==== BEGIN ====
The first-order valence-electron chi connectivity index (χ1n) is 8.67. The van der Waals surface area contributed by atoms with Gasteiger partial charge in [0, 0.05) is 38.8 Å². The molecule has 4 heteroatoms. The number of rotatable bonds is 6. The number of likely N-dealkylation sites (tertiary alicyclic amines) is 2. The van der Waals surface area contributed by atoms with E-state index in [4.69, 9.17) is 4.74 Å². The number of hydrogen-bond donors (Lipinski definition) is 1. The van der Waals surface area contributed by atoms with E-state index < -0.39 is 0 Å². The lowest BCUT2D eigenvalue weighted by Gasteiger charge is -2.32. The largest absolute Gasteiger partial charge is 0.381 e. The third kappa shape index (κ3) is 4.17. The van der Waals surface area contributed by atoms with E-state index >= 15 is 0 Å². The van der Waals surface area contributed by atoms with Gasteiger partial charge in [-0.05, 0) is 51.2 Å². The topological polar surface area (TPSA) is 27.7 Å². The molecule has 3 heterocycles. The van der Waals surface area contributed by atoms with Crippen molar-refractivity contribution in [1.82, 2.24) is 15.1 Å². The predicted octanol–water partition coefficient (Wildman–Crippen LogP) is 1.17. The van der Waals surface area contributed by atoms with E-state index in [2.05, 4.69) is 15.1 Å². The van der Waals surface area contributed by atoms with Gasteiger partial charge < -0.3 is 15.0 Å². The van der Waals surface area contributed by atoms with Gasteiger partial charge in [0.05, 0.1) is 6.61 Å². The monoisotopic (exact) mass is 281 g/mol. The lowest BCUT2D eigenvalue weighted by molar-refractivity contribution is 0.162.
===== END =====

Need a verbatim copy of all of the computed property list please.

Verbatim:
The first-order valence-electron chi connectivity index (χ1n) is 8.67. The van der Waals surface area contributed by atoms with Gasteiger partial charge in [0, 0.05) is 38.8 Å². The molecule has 4 heteroatoms. The number of rotatable bonds is 6. The number of likely N-dealkylation sites (tertiary alicyclic amines) is 2. The van der Waals surface area contributed by atoms with E-state index in [4.69, 9.17) is 4.74 Å². The number of hydrogen-bond donors (Lipinski definition) is 1. The van der Waals surface area contributed by atoms with E-state index < -0.39 is 0 Å². The lowest BCUT2D eigenvalue weighted by Gasteiger charge is -2.32. The largest absolute Gasteiger partial charge is 0.381 e. The third kappa shape index (κ3) is 4.17. The van der Waals surface area contributed by atoms with E-state index >= 15 is 0 Å². The van der Waals surface area contributed by atoms with Gasteiger partial charge in [-0.05, 0) is 51.2 Å². The topological polar surface area (TPSA) is 27.7 Å². The molecule has 3 heterocycles. The van der Waals surface area contributed by atoms with Crippen molar-refractivity contribution in [1.82, 2.24) is 15.1 Å². The predicted octanol–water partition coefficient (Wildman–Crippen LogP) is 1.17. The van der Waals surface area contributed by atoms with E-state index in [2.05, 4.69) is 15.1 Å². The van der Waals surface area contributed by atoms with Gasteiger partial charge < -0.3 is 15.0 Å². The van der Waals surface area contributed by atoms with Gasteiger partial charge in [0.05, 0.1) is 6.61 Å². The monoisotopic (exact) mass is 281 g/mol. The lowest BCUT2D eigenvalue weighted by molar-refractivity contribution is 0.162.